The data support the contention that ELB-21 arrests DNA replication, eliciting formation of ssDNA-RecA filaments that inactivate LexA, the SOS repressor, and phage repressors such as Cl, resulting in activation of the DNA damage response and de-repression of resident prophages. Above the MIC threshold, DNA repair is ineffective.
PMCID: PMC3073633  PMID: 21393142
antistaphylococcal activity; pyrrolobenzodiazepine dimer; DNA cross-linking; DNA adduct formation; MRSA
23.  Genetic Variation in Spatio-Temporal Confined USA300 Community-Associated MRSA Isolates: A Shift from Clonal Dispersion to Genetic Evolution? 
PLoS ONE  2011;6(2):e16419.
Community-associated methicillin-resistant Staphylococcus aureus (CA-MRSA) are increasingly isolated, with USA300-0114 being the predominant clone in the USA. Comparative whole genome sequencing of USA300 isolates collected in 2002, 2003 and 2005 showed a limited number of single nucleotide polymorphisms and regions of difference. This suggests that USA300 has undergone rapid clonal expansion without great genomic diversification. However, whole genome comparison of CA-MRSA has been limited to isolates belonging to USA300. The aim of this study was to compare the genetic repertoire of different CA-MRSA clones with that of HA-MRSA from the USA and Europe through comparative genomic hybridization (CGH) to identify genetic clues that may explain the successful and rapid emergence of CA-MRSA.
Materials and Methods
Hierarchical clustering based on CGH of 48 MRSA isolates from the community and nosocomial infections from Europe and the USA revealed dispersed clustering of the 19 CA-MRSA isolates. This means that these 19 CA-MRSA isolates do not share a unique genetic make-up. Only the PVL genes were commonly present in all CA-MRSA isolates. However, 10 genes were variably present among 14 USA300 isolates. Most of these genes were present on mobile elements.
The genetic variation present among the 14 USA300 isolates is remarkable considering the fact that the isolates were recovered within one month and originated from a confined geographic area, suggesting continuous evolution of this clone.
PMCID: PMC3033884  PMID: 21326601
24.  Detection of Large Numbers of Pneumococcal Virulence Genes in Streptococci of the Mitis Group ▿ †  
Journal of Clinical Microbiology  2010;48(8):2762-2769.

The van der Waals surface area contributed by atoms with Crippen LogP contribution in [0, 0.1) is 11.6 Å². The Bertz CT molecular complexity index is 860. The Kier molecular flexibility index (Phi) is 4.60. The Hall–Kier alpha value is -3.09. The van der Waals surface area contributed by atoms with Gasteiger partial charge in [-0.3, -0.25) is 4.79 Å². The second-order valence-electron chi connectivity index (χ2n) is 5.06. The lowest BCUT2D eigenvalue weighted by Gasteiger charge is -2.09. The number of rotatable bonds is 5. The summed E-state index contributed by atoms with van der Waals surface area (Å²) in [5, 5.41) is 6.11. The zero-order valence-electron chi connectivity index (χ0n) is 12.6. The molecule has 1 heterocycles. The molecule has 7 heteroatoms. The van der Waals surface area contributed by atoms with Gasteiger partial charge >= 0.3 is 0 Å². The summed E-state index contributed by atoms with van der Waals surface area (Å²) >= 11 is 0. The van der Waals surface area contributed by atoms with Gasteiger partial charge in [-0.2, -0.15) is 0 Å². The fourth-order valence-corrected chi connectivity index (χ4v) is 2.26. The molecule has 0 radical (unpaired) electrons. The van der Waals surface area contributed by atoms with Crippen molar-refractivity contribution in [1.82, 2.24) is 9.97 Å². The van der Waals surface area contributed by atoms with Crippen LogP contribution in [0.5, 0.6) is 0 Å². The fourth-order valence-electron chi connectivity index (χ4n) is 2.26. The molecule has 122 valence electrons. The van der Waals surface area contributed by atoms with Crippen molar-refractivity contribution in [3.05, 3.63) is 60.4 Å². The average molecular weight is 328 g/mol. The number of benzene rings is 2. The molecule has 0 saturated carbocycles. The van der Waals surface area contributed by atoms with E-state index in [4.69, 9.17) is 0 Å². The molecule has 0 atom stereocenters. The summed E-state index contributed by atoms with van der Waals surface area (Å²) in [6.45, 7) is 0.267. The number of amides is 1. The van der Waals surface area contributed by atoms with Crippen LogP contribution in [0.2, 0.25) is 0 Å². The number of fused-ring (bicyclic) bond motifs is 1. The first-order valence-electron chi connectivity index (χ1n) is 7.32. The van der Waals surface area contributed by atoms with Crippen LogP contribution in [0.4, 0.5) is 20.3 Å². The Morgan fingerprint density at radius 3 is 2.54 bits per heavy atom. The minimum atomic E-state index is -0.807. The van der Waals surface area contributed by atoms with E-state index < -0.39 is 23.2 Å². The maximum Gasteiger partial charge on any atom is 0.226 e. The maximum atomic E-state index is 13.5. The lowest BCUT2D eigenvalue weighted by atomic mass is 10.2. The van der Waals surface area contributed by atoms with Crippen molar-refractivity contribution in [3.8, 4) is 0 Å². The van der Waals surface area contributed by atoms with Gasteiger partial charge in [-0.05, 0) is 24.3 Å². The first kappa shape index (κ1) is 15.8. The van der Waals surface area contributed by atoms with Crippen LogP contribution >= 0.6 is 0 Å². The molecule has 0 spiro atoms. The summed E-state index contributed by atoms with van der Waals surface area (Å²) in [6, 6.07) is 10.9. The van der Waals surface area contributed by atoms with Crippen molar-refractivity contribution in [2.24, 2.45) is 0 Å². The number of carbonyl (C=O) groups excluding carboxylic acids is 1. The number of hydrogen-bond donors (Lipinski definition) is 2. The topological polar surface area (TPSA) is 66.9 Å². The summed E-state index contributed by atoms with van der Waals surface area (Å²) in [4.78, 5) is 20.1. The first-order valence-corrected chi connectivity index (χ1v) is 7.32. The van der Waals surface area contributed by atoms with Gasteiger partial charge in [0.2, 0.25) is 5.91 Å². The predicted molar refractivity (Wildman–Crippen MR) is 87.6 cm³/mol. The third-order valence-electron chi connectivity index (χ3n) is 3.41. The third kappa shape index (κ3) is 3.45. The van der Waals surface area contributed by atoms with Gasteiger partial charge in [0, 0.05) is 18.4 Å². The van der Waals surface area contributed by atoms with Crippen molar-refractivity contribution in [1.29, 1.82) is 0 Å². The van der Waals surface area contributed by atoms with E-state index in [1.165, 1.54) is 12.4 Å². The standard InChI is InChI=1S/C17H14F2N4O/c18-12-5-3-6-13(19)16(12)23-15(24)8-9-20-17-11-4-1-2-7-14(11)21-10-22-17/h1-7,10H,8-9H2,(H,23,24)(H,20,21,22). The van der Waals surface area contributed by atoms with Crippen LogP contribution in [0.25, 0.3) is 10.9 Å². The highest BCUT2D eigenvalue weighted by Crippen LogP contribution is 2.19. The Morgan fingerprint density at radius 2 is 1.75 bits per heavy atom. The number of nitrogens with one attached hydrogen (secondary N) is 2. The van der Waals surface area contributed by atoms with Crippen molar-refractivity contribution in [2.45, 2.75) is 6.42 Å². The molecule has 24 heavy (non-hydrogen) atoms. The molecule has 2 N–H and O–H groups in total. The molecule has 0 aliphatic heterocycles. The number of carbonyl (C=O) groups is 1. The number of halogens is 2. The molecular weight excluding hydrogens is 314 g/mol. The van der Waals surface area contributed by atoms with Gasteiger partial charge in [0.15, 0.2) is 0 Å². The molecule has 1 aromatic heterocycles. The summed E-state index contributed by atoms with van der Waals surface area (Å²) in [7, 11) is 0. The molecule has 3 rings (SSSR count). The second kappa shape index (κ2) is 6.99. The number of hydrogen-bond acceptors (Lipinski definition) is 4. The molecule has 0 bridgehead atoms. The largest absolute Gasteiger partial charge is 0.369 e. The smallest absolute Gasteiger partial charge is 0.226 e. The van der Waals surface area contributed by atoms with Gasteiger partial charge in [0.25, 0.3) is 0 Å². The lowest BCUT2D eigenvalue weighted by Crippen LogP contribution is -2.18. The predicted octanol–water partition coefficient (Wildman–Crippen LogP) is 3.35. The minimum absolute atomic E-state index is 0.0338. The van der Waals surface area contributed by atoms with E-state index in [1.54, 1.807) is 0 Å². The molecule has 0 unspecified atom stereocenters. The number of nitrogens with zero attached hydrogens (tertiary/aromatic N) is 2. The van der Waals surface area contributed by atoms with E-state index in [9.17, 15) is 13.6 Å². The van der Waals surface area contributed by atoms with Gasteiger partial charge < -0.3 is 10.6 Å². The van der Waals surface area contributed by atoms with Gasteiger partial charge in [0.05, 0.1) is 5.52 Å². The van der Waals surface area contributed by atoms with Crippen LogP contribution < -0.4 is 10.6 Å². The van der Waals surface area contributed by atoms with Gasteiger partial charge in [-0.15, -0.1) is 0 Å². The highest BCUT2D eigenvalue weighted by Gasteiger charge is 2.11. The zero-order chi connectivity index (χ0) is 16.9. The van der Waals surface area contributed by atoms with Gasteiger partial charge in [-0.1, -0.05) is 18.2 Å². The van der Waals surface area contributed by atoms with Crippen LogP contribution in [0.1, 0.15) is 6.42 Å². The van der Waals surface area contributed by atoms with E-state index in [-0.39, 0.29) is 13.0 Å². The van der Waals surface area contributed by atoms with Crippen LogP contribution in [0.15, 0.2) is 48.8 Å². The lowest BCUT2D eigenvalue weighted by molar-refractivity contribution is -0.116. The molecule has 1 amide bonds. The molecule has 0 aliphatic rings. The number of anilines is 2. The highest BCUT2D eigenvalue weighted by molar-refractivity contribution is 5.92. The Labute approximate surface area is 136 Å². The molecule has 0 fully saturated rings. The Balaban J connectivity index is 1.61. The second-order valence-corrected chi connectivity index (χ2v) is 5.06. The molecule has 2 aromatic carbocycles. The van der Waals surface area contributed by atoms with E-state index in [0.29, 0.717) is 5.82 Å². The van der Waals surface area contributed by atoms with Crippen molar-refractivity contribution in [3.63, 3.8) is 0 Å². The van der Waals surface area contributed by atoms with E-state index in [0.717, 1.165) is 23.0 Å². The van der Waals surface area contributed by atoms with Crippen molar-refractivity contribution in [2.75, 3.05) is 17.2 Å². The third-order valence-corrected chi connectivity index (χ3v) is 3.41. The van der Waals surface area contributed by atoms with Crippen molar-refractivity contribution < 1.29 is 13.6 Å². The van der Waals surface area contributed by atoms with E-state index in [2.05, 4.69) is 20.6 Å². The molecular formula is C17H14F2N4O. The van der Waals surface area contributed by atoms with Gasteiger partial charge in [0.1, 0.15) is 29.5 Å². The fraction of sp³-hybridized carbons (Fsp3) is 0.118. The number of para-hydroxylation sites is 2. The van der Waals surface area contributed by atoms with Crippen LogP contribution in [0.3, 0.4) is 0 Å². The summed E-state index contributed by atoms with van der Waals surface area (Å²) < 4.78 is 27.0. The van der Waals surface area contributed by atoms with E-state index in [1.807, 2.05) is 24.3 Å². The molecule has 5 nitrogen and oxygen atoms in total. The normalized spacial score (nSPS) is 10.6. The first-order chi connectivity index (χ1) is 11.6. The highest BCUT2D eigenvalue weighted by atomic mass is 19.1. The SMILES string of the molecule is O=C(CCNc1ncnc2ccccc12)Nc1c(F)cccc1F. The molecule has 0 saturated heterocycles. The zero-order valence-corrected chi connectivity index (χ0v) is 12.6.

Seven streptococcal isolates from the mitis group were analyzed for the presence of pneumococcal gene homologues by comparative genomic hybridization studies with microarrays based on open reading frames from the genomes of Streptococcus pneumoniae TIGR4 and R6. The diversity of pneumolysin (ply) and neuraminidase A (nanA) gene sequences was explored in more detail in a collection of 14 S. pseudopneumoniae and 29 mitis group isolates, respectively. The mitis group isolates used in the microarray experiments included a type strain (NCTC 12261), two S. mitis isolates from the nasopharynxes of children, one S. mitis isolate from a case of infective endocarditis, one S. mitis isolate from a dental abscess, and one S. oralis isolate and one S. pseudopneumoniae isolate from the nasopharynxes of children. The results of the microarray study showed that the 5 S. mitis isolates had homologues to between 67 and 82% of pneumococcal virulence genes, S. oralis hybridized to 83% of pneumococcal virulence genes, and S. pseudopneumoniae hybridized to 92% of identified pneumococcal virulence genes. Comparison of the pneumolysin, mitilysin (mly), and newly identified pseudopneumolysin (pply) gene sequences revealed that mly and pply genes are more closely related to each other than either is to ply. In contrast, the nanA gene sequences in the pneumococcus and streptococci from the mitis group are closely clustered together, sharing 99.4 to 99.7% sequence identity with pneumococcal nanA alleles.
PMCID: PMC2916619  PMID: 20519466
25.  Genome structure in the vole bacillus, Mycobacterium microti, a member of the Mycobacterium tuberculosis complex with a low virulence for humans 
Microbiology (Reading, England)  2004;150(Pt 5):1519-1527.
Mycobacterium microti, a member of the Mycobacterium tuberculosis complex, is phylogenetically closely related to M. tuberculosis, differing in a few biochemical properties. However, these species have different levels of virulence in different hosts; most notably M. microti shows lower virulence for humans than M. tuberculosis. This report presents genomic comparisons using DNA microarray analysis for an extensive study of the diversity of M. microti strains. Compared to M. tuberculosis H37Rv, 13 deletions were identified in 12 strains of M. microti, including the regions RD1 to RD10, which are also missing in Mycobacterium bovis BCG. In addition, four new deleted regions, named MiD1, RD1β, MiD2 and MiD3, were identified. DNA sequencing was used to define the extent of most of the deletions in one strain. Although RD1 of M. bovis BCG and M. microti is thought to be crucial for attenuation, in this study, three of the four M. microti strains that were isolated from immunocompetent patients had the RD1 deletion. In fact, only the RD3 deletion was present in all of the strains examined, although deletions RD7, RD8 and MiD1 were found in almost all the M. microti strains. These deletions might therefore have some relation to the different host range of M. microti. It was also noticeable that of the 12 strains studied, only three were identical; these strains were all isolated from immunocompetent humans, suggesting that they could have arisen from a single source. Thus, this study shows that it is difficult to ascribe virulence to any particular pattern of deletion in M. microti.
PMCID: PMC2964484  PMID: 15133113